One Last Ride From The Old Dinky Station

Princeton Station, at University Place.

Princeton Station, at University Place. (Click to expand.)

NJ Transit has issued a statement advising passengers using Princeton station (the ‘Dinky‘ terminus, on University Place) that the station will be closed for the next two weekends (June 15-16 and June 22-23). During this time, a temporary Dinky station will apparently be constructed somewhere south of the present station location to enable further construction of Princeton University’s Arts and Transit development.

Princeton Station, on University Place.

Princeton Station, on University Place. (Click to expand.)

At this stage, we don’t have a date for when the current Dinky Station will be closed. According to the University’s information page, two interruptions in service were anticipated, one during transfer of service to an interim station, which is supposed to happen in ‘fall 2013’, and then a second disruption when service moves to the final, new Dinky terminus. However, with service disruptions out of Princeton station starting already, we might speculate that the closure of Princeton Station may happen sooner rather than later. If you don’t ride the Dinky regularly, and are keen to have one last tour of the old station, now might be a good time to go down and do it!

The Dinky train departing Princeton Station.

The Dinky train departing Princeton Station. (Click to expand.)

Much has been said and written about relocation of the Dinky Station. Many Princeton residents are unhappy about the station moving further away from the town, requiring a longer walk for passengers using the train whose final destination is in town. A good summary of the debate was posted by the University Press Club, in which Princeton residents state that moving the Dinky station is unnecessary and unhelpful, and University honchos respond that it would be impossible to modify their development proposal to maintain the present location of Princeton station, and that the move isn’t a big deal anyway. Some Princeton residents have argued that the value of the new University neighborhood justifies the move; but others, notably the ‘Save The Dinky‘ group, are using every legal remedy to fight against it. This week, opponents of the proposed move won a legal victory as a judge agreed they had standing to oppose the move in court, over-ruling University objections.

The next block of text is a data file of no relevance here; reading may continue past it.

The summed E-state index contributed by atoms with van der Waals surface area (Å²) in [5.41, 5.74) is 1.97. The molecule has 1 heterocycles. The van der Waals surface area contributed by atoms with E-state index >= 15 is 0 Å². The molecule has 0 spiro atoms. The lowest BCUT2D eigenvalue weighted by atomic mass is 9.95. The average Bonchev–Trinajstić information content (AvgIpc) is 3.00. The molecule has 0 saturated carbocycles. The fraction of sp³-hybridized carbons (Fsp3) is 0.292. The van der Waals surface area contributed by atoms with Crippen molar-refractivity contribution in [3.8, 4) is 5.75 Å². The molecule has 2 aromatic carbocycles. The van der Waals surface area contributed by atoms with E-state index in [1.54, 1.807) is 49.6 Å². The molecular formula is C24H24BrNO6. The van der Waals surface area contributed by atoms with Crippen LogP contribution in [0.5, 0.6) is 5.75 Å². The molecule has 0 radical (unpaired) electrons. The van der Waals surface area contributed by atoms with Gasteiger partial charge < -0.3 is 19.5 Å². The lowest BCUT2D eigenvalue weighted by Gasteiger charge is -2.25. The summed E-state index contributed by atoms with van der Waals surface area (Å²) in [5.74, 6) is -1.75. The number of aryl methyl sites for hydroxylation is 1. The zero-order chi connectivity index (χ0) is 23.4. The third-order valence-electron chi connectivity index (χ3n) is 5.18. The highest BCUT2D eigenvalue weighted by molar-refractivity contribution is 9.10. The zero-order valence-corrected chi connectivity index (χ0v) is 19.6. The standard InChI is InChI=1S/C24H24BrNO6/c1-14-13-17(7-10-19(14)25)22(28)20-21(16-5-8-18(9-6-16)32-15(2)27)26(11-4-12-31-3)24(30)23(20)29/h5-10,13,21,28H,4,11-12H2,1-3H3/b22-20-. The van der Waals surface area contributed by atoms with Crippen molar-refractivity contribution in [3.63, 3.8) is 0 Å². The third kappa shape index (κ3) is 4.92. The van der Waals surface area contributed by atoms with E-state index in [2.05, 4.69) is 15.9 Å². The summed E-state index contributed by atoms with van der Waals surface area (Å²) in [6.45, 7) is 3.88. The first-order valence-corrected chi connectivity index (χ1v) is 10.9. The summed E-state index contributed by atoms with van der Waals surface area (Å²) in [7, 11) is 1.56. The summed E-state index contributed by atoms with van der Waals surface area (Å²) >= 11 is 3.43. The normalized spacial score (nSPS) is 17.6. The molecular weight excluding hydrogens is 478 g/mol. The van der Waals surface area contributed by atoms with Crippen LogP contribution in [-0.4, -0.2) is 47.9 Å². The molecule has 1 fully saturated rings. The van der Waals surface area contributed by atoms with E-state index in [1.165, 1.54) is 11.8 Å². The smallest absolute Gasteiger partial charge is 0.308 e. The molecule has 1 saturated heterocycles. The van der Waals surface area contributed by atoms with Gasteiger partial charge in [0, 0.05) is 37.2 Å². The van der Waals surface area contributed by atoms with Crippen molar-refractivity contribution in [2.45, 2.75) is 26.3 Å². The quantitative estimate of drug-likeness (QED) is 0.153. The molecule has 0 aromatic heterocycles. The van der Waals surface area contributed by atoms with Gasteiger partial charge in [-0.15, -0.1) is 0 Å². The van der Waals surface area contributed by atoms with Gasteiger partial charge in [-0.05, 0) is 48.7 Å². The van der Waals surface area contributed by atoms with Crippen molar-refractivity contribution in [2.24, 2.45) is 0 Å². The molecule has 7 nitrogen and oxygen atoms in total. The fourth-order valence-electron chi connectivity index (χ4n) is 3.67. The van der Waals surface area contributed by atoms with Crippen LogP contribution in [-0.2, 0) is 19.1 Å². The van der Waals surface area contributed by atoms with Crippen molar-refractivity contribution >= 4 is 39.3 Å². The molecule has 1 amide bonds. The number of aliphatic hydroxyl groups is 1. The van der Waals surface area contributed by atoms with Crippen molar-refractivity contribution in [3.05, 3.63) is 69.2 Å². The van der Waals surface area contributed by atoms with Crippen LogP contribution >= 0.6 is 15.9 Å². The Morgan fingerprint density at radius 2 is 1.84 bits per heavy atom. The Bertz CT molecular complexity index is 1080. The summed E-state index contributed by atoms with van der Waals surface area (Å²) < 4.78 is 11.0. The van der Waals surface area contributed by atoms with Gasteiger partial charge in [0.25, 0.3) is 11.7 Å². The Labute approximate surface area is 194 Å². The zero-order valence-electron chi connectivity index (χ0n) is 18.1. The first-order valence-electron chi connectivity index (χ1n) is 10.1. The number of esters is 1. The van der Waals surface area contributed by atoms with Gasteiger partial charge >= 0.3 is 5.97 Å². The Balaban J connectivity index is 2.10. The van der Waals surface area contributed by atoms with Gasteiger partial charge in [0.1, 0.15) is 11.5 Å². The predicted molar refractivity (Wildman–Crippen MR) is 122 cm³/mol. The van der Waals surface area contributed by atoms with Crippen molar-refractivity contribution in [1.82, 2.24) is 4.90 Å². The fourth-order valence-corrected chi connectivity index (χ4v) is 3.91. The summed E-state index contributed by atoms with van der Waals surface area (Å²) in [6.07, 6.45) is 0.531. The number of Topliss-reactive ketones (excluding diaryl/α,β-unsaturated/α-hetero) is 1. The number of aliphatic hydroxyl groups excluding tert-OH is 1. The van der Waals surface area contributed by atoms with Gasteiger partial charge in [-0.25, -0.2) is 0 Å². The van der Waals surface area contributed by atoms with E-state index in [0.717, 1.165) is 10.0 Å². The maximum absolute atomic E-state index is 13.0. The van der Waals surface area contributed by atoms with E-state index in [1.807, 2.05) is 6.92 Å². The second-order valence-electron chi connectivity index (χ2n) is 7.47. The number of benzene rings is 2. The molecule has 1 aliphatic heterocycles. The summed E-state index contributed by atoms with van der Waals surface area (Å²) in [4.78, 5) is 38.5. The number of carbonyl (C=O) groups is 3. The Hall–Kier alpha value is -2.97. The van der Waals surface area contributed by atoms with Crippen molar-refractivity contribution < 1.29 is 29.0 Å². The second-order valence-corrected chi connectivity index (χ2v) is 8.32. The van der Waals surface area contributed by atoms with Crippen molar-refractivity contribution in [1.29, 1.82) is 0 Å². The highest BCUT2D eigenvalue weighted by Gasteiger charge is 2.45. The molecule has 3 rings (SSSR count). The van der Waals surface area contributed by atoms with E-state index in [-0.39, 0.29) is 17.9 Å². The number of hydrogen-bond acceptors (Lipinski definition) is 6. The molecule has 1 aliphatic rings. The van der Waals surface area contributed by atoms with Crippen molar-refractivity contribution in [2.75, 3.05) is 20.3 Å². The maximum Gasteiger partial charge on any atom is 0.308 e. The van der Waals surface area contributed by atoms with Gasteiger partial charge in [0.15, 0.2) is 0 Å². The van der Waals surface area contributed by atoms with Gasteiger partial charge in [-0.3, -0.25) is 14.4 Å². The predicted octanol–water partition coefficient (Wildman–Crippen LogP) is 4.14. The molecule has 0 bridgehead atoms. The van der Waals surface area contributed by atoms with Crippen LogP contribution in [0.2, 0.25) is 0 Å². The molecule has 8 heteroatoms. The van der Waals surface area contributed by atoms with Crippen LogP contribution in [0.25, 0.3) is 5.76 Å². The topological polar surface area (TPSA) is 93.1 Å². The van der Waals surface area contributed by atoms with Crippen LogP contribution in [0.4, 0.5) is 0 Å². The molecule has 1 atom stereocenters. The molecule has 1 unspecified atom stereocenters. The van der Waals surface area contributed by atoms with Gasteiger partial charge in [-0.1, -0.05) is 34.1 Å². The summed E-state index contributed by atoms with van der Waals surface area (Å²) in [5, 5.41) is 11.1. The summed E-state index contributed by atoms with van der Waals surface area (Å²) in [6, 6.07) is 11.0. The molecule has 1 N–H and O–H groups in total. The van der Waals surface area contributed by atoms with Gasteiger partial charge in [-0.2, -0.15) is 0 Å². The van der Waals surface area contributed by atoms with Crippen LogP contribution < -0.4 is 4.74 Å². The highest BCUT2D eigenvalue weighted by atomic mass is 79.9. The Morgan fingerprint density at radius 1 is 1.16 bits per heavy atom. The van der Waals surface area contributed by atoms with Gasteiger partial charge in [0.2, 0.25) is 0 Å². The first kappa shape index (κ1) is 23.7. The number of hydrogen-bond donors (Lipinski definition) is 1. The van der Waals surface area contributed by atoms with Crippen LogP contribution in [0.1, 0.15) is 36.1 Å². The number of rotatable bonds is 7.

The McCarter theater, as seen from directly across the street at the current Princeton Station.

The Berlind Theater in the McCarter Theater Complex, as seen from directly across the street at the current Princeton Station. (Click to expand.)

A big advantage of the current Princeton Station location is that it delivers passengers to a fairly central campus location. This is also closer to the downtown area. Most Princeton residents live north of Nassau Street, and moving the station further south will certainly require a longer walk for them, potentially upsetting the delicate balance of incentives that induce people to use transit instead of getting in their cars. A relatively small proportion of Princeton-area workers currently use rail as their primary means of transport to work: 7.1% of Princeton residents who work elsewhere cite rail as their primary commute mode, whereas just 1.5% of people traveling to Princeton to work use rail. These data, from the American Community Survey, suggest that 1,350 people ride the Dinky every day. A survey commissioned by the University in 2006 found pretty close agreement, with 1,400-1,500 people riding the Dinky on weekdays.

The current Princeton station takes passengers to a fairly central part of the University campus. In this picture, the mid-rise modern building immediately across from the station is the New South Building, which contains University offices and services.

The current Princeton Station is close to the central part of the University campus. In this picture, the mid-rise, more modern building immediately across from the station is the New South Building, which contains University offices and services. Forbes College is across the street, and Whitman College is footsteps away. (Click to expand.)